December 30, 2021 Free Day
Today is our last free day in our 2021 journey of a lifetime reading. If you have made it this far CONGRATULATIONS!!! Now you have the reading schedule so you can choose a different Bible and begin reading all over again. Perhaps you want to read chronologically this time. I have a few copies of the chronological daily walk Bible if anyone is interested. This is the Living Word of God, and each read through, God reveals different things for us to ponder and embrace. And if your old reading sheet is a bit tattered, we have more. It has been a great journey in a challenging year. But God is good all the time and all the time God is good. So here are some final thoughts.
Rome has played a sizable part in the Book of Revelation. Economic gain was the driving force of Rome’s imperial expansion. Egypt for instance supplied much of the grain for Rome, while Judea provided items such as fish and balsam wood. Colonial governance, military peacekeeping efforts and the extensive system of Roman roads were all designed for Rome’s material benefit. Local people who joined forces with Rome also profited from the imperial enterprise. So it makes perfect sense that the merchants would weep and mourn over Babylon because no one would purchase their cargo or goods any longer. In Revelation John was especially concerned about Roman economic exploitation through the trade in luxury goods. John’s list of goods in verses 18:12-13 was modeled on the listing of cargoes mentioned in the lament for the city of Tyre in Ezekiel 27. John adapted it to the realities of the Roman Empire. Items like gold, silver, cinnamon, and citron wood were luxuries, not necessities for the Roman elite. Taken in this light, Revelation was not only a prediction of doom for the wicked kingdom of Babylon but also a challenge to any nation that focuses on wealth and luxury while rejecting the rule of God.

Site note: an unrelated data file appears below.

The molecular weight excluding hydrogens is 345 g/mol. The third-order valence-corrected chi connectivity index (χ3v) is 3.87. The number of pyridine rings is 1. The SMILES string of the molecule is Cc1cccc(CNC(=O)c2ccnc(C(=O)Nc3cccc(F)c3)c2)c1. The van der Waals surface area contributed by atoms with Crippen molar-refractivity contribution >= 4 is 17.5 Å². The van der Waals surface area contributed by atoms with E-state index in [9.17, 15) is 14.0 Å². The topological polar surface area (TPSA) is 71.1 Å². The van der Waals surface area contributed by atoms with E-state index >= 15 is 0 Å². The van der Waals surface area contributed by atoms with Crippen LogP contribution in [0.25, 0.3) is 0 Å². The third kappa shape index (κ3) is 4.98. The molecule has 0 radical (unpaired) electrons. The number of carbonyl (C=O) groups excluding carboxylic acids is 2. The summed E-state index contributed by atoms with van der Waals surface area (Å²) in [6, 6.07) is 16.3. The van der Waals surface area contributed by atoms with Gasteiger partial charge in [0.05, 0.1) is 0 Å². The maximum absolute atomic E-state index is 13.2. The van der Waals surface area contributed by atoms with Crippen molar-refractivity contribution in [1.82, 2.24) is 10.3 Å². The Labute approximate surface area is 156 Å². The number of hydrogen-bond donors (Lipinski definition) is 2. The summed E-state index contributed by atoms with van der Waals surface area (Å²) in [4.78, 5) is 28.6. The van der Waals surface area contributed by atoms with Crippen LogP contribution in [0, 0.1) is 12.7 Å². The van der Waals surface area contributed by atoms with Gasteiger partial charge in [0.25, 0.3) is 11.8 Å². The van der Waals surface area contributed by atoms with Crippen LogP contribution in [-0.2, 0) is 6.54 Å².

Interpreting Revelation has caused and continues to cause much debate. At least four standard methods for interpreting the book have developed. Preterists view the book as referring almost exclusively to first century events, like the destruction of the temple in Jerusalem in 70 AD. Historicists view the book as referring to the unfolding of church history until Christ’s second coming. Idealists see the book as symbolizing the eternal conflict between good and evil. Futurists see the book as mainly about the end times. Sometimes interpreters blend two or more of these approaches. There are the premillennialists who believe that the current age between Christ’s first and second comings will end when He returns to inaugurate a literal 1,000-year rule on earth with His holy people. After that Christ will execute the final judgement and inaugurate His eternal kingdom. The amillennialists believe the 1,000 years represents the current age between Christ’s first and second comings, in which Christ reigns spiritually with His people. At the end of this age, Christ will return, execute the final judgement, and inaugurate His eternal kingdom. The postmillennialists believe during the current age following Christ’s first coming, Christ will establish through the church an age of peace on earth, represented by 1,000 years. Then Christ will return, execute the final judgement, and inaugurate His eternal kingdom. Differences over these different perspectives have caused conflict among Christians. Regardless of where you fall in what all of this means all believers can agree on the message of Revelation. Christ will visibly return and rule in an actual new heaven and earth. A real spiritual warfare is taking place. Hell, like heaven, is real and all people will be judged by God’s standards. The prophecies of Revelation offer hope to God’s people in the midst of pain, suffering, and confusion in the world.